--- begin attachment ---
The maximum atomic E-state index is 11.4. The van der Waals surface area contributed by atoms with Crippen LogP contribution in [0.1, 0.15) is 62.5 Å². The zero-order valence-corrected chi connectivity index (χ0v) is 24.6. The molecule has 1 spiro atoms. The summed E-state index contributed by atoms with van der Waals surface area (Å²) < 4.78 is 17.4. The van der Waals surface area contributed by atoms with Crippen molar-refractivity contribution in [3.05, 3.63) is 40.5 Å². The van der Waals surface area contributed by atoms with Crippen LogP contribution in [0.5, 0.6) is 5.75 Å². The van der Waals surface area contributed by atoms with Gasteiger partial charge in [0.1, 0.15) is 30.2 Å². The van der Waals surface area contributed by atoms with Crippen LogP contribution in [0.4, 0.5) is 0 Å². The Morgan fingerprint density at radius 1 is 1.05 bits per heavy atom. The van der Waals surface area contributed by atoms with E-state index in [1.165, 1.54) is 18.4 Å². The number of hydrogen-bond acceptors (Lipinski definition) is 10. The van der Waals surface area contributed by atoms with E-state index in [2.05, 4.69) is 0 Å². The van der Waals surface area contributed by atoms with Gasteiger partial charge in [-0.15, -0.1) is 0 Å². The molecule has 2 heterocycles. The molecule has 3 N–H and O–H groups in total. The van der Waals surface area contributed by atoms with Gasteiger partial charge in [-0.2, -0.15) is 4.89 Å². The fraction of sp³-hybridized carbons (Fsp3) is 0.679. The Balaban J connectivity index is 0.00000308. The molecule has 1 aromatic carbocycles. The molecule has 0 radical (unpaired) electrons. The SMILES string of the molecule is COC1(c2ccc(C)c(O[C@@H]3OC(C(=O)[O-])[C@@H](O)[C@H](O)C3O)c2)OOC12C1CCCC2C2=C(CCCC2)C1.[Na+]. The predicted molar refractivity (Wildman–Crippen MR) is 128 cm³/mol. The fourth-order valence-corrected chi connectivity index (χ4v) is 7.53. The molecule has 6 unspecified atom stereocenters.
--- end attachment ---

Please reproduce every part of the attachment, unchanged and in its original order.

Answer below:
The maximum atomic E-state index is 11.4. The van der Waals surface area contributed by atoms with Crippen LogP contribution in [0.1, 0.15) is 62.5 Å². The zero-order valence-corrected chi connectivity index (χ0v) is 24.6. The molecule has 1 spiro atoms. The summed E-state index contributed by atoms with van der Waals surface area (Å²) < 4.78 is 17.4. The van der Waals surface area contributed by atoms with Crippen molar-refractivity contribution in [3.05, 3.63) is 40.5 Å². The van der Waals surface area contributed by atoms with Crippen LogP contribution in [0.5, 0.6) is 5.75 Å². The van der Waals surface area contributed by atoms with Gasteiger partial charge in [0.1, 0.15) is 30.2 Å². The van der Waals surface area contributed by atoms with Crippen LogP contribution in [0.4, 0.5) is 0 Å². The Morgan fingerprint density at radius 1 is 1.05 bits per heavy atom. The van der Waals surface area contributed by atoms with E-state index in [1.165, 1.54) is 18.4 Å². The number of hydrogen-bond acceptors (Lipinski definition) is 10. The van der Waals surface area contributed by atoms with E-state index in [2.05, 4.69) is 0 Å². The van der Waals surface area contributed by atoms with Gasteiger partial charge in [-0.15, -0.1) is 0 Å². The molecule has 2 heterocycles. The molecule has 3 N–H and O–H groups in total. The van der Waals surface area contributed by atoms with Gasteiger partial charge in [-0.2, -0.15) is 4.89 Å². The fraction of sp³-hybridized carbons (Fsp3) is 0.679. The Balaban J connectivity index is 0.00000308. The molecule has 1 aromatic carbocycles. The molecule has 0 radical (unpaired) electrons. The SMILES string of the molecule is COC1(c2ccc(C)c(O[C@@H]3OC(C(=O)[O-])[C@@H](O)[C@H](O)C3O)c2)OOC12C1CCCC2C2=C(CCCC2)C1.[Na+]. The predicted molar refractivity (Wildman–Crippen MR) is 128 cm³/mol. The fourth-order valence-corrected chi connectivity index (χ4v) is 7.53. The molecule has 6 unspecified atom stereocenters.